There are about a zillion books out there containing writing about writing.
There seems to be an entire subgenre of the Self Help world devoted particularly to helping you become the writer (or artist of any kind) that you're meant to be. I've read a few of these and find them to be a mixed bag.
There seems to be a spectrum of focus in these books. At one end you have the nuts-and-bolts practical guides to writing, including style guides, do's-and-don'ts lists, and advice on navigating the more business-oriented aspects of trying to get published. At the other end are the cheerleaders of self-expression books, the ones that give you permission to really be you and exhort you to put yourself out there and give you idea prompts for taking yourself on self-indulgent little jaunts to find your creativity or whatever.
Wherever a book falls on this spectrum, there is usually some element of memoir involved where the writer of the book shares his or her experience of becoming a writer. This, too, can be helpful and relatable or totally solipsistic and pretty useless. There's the kind where authors shares their very particular way of going about things that works for them and might work for you, too. And then there's the kind where the authors describe all of their neuroses so you know how very special they are and how you, too, can be a super special important person if you cultivate your own stable of hang-ups and self-limiting problems.
But when I do come across some writing on writing that clicks with me, it can be very inspiring. There are writers out there whom I admire and who I think have real wisdom to share. Lately I read On Writing: A Memoir of the Craft by Stephen King and found it to be a perfect mix of all the things that a writer needs to read about. For my money, this book is in the ideal range of the spectra I described above. (You can read my Goodreads review by clicking on the link in the title.)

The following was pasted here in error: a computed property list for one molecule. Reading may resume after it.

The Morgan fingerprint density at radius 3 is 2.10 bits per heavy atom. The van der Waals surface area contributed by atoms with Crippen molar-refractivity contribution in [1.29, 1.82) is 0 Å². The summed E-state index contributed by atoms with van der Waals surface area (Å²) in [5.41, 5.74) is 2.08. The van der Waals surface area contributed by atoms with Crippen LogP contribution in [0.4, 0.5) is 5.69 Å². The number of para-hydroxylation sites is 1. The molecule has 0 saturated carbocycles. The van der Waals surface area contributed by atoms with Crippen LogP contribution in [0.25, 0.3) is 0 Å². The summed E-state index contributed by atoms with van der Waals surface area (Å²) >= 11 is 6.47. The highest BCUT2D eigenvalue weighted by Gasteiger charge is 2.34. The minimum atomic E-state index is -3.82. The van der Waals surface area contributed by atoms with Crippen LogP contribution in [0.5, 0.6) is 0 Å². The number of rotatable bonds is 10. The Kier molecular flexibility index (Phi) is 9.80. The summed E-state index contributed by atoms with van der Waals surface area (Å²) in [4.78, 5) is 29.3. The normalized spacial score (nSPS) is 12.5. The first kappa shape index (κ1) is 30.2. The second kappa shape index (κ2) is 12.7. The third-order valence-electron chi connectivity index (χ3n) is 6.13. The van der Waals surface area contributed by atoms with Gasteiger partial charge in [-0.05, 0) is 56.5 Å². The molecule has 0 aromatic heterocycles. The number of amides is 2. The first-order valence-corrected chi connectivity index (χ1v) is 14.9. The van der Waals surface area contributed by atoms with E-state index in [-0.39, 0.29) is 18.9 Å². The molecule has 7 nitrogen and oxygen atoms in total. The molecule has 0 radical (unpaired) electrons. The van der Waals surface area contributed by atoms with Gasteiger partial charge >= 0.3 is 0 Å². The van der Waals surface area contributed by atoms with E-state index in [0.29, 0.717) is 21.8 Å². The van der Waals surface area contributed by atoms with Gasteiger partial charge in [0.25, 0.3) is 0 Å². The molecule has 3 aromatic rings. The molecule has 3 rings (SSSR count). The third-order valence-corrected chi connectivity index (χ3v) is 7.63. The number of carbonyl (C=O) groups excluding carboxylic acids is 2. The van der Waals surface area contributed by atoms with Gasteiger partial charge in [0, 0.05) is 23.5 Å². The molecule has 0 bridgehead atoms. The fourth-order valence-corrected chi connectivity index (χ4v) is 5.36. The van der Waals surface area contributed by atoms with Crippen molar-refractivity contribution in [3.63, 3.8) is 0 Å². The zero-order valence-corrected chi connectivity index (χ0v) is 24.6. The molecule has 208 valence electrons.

Since reading it a couple weeks ago, I have been sitting down to write every day. I've started work again on that fantasy novel I've been writing in fits and starts for a couple of years now and have a renewed sense of purpose and confidence with telling the story. I have also gotten sidetracked from working on that because fiction (and world-building fantasy in particular) is a lot of work and sometimes it's easier to write blog posts about doing things I love, like this one. And that other one about horses. And an another one that I'm kicking around ideas for in my head lately.
It's a hell of a lot easier to write about writing than it is to just write. Getting sucked into writing about it--or reading about it--too much can give you the false sense that you're getting the work done when you're really not. The only thing that can truly help you write is to sit down and write. But sometimes the encouraging words of someone who knows the joys and pains of the work that you do can be helpful to get you started. If you're looking for that, I highly recommend Mr. King's book. You can also click here for a list of some other books I've read on the topic and my reviews for them on Goodreads.